Combined genomic and proteomic biomarkers are seemingly the most effective method for predicting progression.
Evaluating both the genomic and proteomic biomarkers combined seems to be the most effective method to determine age-related macular degeneration (AMD) risk and the likelihood of progression to advanced AMD.
The greatest future challenge is the development of a blood test to identify individuals who will develop AMD before any signs of the disease become apparent, according to Dr Stephanie Hagstrom, PhD, who spoke during the retina subspeciality day at the annual meeting of the American Academy of Ophthalmology.
Complement components already have been identified in drusen and a number of genetic studies have reported significant associations between AMD and DNA variants involved in the complementassociated pathway. Major breakthroughs in research during the past 5 years have shed a great deal of light on AMD and have affected the diagnosis, treatment and management of the disease, she pointed out.
Single nucleotide polymorphisms have been shown to be strongly associated with the risk of AMD and protection.
"Many of these factors are within the cellular components of the retina, such as the photoreceptor cells, the retinal pigment epithelium and the choriocapillaris," she added. "A number of these have also been identified in the acellular components, such as drusen."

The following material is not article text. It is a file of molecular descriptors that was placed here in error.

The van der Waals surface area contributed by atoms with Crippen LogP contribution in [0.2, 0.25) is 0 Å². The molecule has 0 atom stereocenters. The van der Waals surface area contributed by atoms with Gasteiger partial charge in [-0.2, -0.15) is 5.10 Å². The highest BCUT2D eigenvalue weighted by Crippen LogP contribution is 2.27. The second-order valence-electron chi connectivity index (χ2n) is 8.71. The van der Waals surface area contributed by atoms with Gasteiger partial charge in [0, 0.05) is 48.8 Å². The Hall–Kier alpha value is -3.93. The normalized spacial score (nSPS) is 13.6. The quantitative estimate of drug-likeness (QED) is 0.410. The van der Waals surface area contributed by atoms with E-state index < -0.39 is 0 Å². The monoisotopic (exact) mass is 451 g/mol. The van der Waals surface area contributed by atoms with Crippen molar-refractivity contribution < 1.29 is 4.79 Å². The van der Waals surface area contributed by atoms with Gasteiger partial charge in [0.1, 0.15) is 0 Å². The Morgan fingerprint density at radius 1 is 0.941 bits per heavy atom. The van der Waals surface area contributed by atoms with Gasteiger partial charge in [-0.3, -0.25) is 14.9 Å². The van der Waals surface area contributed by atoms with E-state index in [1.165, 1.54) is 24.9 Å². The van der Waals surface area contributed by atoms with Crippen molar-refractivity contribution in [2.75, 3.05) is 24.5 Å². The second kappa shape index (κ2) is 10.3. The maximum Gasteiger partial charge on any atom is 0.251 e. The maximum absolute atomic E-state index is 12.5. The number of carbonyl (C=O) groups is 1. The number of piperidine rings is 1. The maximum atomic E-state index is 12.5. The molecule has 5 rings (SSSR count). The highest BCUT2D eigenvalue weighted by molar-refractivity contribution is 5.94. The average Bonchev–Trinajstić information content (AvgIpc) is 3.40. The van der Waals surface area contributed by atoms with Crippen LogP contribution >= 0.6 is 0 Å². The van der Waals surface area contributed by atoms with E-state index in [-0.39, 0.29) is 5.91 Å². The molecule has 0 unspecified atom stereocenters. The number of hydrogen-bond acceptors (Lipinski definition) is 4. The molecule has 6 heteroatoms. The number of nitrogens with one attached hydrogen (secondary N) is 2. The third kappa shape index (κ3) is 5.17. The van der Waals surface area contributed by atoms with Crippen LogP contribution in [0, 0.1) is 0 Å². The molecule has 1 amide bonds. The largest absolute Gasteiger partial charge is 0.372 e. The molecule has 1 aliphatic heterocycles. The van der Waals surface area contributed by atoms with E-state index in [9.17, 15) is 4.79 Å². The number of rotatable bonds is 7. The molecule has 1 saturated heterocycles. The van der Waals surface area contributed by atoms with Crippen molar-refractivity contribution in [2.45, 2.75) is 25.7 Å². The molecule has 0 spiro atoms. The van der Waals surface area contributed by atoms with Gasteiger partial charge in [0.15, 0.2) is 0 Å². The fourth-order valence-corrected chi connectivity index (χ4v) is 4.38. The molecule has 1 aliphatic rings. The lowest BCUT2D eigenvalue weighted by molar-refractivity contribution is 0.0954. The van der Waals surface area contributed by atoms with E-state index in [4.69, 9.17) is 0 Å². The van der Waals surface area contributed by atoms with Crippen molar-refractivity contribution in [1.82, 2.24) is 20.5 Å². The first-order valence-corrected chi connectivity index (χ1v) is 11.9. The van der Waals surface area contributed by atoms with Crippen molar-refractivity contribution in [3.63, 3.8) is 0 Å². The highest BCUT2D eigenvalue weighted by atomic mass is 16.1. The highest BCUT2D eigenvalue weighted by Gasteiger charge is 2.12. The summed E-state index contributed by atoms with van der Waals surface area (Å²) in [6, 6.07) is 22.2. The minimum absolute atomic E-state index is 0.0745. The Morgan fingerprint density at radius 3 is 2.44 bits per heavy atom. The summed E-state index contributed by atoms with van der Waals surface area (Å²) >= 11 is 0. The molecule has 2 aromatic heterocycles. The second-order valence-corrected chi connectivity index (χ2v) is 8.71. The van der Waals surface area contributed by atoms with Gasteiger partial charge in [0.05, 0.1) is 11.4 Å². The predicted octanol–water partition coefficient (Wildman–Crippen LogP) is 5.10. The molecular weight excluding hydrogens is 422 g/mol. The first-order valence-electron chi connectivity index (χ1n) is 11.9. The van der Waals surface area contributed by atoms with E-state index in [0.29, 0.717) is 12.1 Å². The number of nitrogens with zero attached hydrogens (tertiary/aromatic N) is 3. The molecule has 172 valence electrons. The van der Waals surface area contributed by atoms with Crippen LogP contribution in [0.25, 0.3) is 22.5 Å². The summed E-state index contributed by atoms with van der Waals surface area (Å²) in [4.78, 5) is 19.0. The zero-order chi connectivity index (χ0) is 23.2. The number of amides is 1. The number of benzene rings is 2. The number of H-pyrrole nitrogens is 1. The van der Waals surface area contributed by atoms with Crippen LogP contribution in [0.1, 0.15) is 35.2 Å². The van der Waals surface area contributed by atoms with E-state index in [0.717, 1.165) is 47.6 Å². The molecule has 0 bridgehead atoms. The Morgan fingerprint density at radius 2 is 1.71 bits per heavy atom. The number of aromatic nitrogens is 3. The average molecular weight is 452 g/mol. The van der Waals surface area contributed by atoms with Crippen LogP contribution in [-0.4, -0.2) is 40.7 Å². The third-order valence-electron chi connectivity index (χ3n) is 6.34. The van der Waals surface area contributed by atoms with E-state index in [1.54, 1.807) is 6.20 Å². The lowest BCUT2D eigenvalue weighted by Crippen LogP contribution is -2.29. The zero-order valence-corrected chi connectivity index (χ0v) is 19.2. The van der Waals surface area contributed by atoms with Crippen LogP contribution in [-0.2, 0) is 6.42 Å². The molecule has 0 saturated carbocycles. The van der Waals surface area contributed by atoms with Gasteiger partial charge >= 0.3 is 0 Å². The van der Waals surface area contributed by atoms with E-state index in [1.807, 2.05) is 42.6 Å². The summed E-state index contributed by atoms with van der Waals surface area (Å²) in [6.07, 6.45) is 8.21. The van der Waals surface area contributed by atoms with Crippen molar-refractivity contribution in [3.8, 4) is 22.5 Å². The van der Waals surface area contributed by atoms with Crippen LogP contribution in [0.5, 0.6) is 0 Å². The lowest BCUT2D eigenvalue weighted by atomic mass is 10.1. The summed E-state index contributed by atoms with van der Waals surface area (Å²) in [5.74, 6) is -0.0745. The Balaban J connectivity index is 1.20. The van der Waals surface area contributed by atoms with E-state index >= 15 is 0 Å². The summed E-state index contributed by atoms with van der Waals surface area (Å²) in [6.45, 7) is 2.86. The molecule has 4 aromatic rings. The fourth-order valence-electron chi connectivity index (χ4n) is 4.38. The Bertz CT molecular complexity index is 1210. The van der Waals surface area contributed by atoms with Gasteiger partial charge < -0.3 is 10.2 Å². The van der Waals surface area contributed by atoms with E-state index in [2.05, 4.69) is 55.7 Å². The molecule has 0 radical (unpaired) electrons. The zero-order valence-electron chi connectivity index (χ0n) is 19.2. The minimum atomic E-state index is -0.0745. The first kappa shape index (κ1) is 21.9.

One factor, oxidative stress, has been implicated in development of AMD because smoking has been shown to increase the risk of AMD and antioxidant therapy can slow the progression of AMD.
A direct link between oxidative stress and the development of AMD was found with the discovery by Dr Hagstrom's colleague, Dr John Crabb, PhD, that the concentration of carboxyethylpyrrole (CEP) adducts, an oxidative protein modification generated from docosahexaenoic acid (DHA), is elevated in Bruch's membrane and drusen. The combination of high exposure to environmental light and high oxygen tension from the choriocapillaris is the perfect setting for the generation of reactive oxygen capable of damaging DHA, a highly oxidizable fatty acid concentrated in the photoreceptor cells.
"Modifications in CEP are generated by covalent adduction of primary amino groups on DHA," Dr Hagstrom continued. "When generated, the oxidative fragments condense with amino groups on protein and become deposited in Bruch's membrane, the choroid, the retinal pigment epithelial cells, and drusen."
Such changes are thought to be antigenic and a source of inflammatory signal to initiate the pathology of AMD.
In her work to predict successfully the patients who are susceptible to developing AMD, she and her colleagues have genotyped more than 1400 patients for the AMD-risk polymorphisms and quantified the CEP biomarker levels in these patients.